26 June 2013
On March 15, Secretary of Defense Chuck Hagel announced the deployment of an additional 14 ground-based interceptors at Fort Greely, Alaska, “to stay ahead of the long-range ballistic missile threat posed by North Korea and Iran.” In fact, this is only the latest in a series of actions taken by nations across the globe to counter missile threats to their territory and populations.
While under attack by rockets launched from Gaza, Israel deployed the Iron Dome system to protect its population — providing Israeli leaders the time necessary to avoid a ground war and achieve a cease-fire. Likewise, Turkish leaders may decide to avoid pre-emptive strikes by requesting Patriot batteries from NATO to protect against Syrian ballistic missiles. Most recently, Japan, South Korea and the United States have activated ground and sea-based missile defense systems in response to bellicose threats and actions by North Korea.
The common thread in all these actions is the deployment of missile defense to protect populations, thereby giving leaders more options, time and space in which to defuse a potential armed conflict. As former Secretary of Defense Leon Panetta said at the time, “Iron Dome performed remarkably well during the recent escalation,” adding: “Iron Dome does not start wars, it helps prevent wars.” Our interceptors are deployed now in limited numbers and are able to intercept and destroy incoming missiles as tests have repeatedly proved.
We are pleased that the administration now supports the additional 14 GBIs intended for Fort Greely. It signals a recognition by the administration that, like Iron Dome and other recent deployments, our nation’s Ground-based Midcourse Defense system is critical for the defense of the homeland and provides the president additional flexibility to deal with threats to the United States and its vital interests. Gen. Charles Jacoby, the top military officer charged with protecting the homeland, put it well when he observed “no homeland task is more important than protecting the United States from a limited [intercontinental ballistic missile] ICBM attack. … We must not allow regional actors, such as North Korea, to hold U.S. policy hostage by making our citizens vulnerable to a nuclear ICBM attack.”
The additional interceptors in Alaska are part of a series of steps the administration will take to improve our homeland missile defenses systems, which must continue to stay ahead of the long-range missile threat. Steady improvement to the ground-based interceptor will be necessary to ensure it can counter with more sophisticated threats over time.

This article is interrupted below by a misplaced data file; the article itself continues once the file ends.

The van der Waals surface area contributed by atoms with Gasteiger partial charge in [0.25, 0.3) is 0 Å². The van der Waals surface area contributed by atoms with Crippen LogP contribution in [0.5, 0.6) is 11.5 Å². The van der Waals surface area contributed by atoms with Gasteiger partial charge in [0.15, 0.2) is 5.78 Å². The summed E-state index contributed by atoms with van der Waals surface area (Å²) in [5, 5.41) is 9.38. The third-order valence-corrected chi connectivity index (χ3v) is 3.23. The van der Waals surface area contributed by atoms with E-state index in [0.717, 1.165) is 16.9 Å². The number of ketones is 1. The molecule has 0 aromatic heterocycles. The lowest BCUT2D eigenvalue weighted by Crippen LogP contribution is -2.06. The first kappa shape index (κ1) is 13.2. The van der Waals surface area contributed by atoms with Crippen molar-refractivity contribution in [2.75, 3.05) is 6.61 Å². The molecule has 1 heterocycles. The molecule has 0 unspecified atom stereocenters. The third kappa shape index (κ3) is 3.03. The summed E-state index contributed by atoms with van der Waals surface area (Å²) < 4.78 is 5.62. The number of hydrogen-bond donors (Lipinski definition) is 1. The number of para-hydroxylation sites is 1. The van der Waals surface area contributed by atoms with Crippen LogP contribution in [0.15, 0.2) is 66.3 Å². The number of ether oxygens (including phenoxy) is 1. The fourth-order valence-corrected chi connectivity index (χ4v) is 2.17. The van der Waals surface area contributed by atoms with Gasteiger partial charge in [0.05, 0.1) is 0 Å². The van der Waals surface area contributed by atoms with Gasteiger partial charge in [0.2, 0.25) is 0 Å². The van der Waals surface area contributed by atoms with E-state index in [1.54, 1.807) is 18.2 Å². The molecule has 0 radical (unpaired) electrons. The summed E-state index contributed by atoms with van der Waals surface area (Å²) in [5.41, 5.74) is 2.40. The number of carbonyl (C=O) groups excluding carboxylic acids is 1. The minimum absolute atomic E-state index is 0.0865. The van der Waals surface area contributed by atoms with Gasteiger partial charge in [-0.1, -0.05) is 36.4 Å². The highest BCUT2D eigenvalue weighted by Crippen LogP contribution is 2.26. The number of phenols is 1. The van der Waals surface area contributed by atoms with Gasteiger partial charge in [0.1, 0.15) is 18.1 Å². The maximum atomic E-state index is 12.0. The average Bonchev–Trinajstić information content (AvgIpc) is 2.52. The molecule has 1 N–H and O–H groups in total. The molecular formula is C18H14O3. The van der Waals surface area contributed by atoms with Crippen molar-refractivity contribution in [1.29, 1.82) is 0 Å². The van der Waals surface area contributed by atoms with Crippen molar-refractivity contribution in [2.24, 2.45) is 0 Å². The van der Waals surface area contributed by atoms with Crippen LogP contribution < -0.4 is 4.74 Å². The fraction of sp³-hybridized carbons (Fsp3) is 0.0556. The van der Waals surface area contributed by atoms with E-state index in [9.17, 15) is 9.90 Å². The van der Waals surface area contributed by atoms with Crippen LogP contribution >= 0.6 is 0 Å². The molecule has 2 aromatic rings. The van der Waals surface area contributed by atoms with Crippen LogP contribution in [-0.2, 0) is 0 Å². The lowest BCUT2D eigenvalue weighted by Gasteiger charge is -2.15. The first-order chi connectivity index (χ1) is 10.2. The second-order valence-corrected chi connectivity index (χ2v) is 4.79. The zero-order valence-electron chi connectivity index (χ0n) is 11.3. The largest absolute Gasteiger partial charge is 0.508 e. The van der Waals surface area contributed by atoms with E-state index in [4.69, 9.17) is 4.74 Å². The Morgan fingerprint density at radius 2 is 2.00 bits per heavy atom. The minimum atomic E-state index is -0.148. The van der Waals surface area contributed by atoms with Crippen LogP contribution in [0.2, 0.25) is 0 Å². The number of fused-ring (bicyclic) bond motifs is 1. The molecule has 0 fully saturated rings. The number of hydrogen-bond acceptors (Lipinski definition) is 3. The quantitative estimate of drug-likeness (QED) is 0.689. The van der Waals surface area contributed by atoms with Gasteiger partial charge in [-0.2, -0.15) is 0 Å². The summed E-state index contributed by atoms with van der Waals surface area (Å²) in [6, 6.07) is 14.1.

Likewise, as directed by Congress, the Department of Defense must continue to hedge against future threats by maintaining the ability to expand the existing missile fields at Fort Greely and by developing plans to deploy interceptors at an additional location in the United States.
Placing at risk the recent missile defense announcement, however, are plans by the administration to reduce funding for the Missile Defense Agency over the next five years. In fact, the five-year spending plan for MDA for fiscal years 2014-2018 is almost $2 billion less than what the president proposed previously. While we maintain great confidence in MDA’s leadership, this significant decline in funding will jeopardize the president’s commitment to bolster homeland missile defense protection while also maintaining ongoing programs to develop and deploy missile defenses for our deployed forces and allies.
As a result, modernization of the GMD system could be curtailed, delayed or drawn out beyond threat timelines, and costs will go up. One painful example is the plan by MDA to procure only two ground-based interceptors per year, thereby increasing the cost of each new interceptor by some $20 million. Recognizing this risk, we supported congressional action that allocated additional funds in 2009 to keep GBI production on track.
Although the GMD program is only a very small part of defense costs, history teaches us that adequate investment upfront saves money in the long term and is necessary to maintain the readiness of this invaluable system. We’ve learned in recent years that missile threats can arise faster than anticipated. A steady plan to keep ahead of the threats is essential.
Sen. Mark Begich (D-Alaska); Sen. Jeff Sessions (R-Ala.)